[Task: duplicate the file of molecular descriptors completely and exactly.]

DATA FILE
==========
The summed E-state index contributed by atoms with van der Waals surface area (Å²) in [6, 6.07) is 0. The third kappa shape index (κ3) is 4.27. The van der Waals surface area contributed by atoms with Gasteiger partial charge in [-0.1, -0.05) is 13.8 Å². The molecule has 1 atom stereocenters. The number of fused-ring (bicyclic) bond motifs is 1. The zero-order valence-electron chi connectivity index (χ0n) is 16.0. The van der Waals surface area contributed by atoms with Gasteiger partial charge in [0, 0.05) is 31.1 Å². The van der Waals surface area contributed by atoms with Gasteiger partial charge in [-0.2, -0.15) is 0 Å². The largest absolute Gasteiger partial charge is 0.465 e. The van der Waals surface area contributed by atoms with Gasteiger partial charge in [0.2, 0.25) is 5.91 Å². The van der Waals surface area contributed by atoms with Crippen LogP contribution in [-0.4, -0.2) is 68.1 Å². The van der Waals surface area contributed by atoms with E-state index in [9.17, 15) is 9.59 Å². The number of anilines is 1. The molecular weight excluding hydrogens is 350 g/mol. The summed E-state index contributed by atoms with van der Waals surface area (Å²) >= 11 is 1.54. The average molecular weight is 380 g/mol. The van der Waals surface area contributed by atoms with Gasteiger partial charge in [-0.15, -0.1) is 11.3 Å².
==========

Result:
The summed E-state index contributed by atoms with van der Waals surface area (Å²) in [6, 6.07) is 0. The third kappa shape index (κ3) is 4.27. The van der Waals surface area contributed by atoms with Gasteiger partial charge in [-0.1, -0.05) is 13.8 Å². The molecule has 1 atom stereocenters. The number of fused-ring (bicyclic) bond motifs is 1. The zero-order valence-electron chi connectivity index (χ0n) is 16.0. The van der Waals surface area contributed by atoms with Gasteiger partial charge in [0, 0.05) is 31.1 Å². The van der Waals surface area contributed by atoms with Gasteiger partial charge in [-0.2, -0.15) is 0 Å². The largest absolute Gasteiger partial charge is 0.465 e. The van der Waals surface area contributed by atoms with Gasteiger partial charge in [0.2, 0.25) is 5.91 Å². The van der Waals surface area contributed by atoms with Crippen LogP contribution in [-0.4, -0.2) is 68.1 Å². The van der Waals surface area contributed by atoms with E-state index in [9.17, 15) is 9.59 Å². The number of anilines is 1. The molecular weight excluding hydrogens is 350 g/mol. The summed E-state index contributed by atoms with van der Waals surface area (Å²) >= 11 is 1.54. The average molecular weight is 380 g/mol. The van der Waals surface area contributed by atoms with Gasteiger partial charge in [-0.15, -0.1) is 11.3 Å².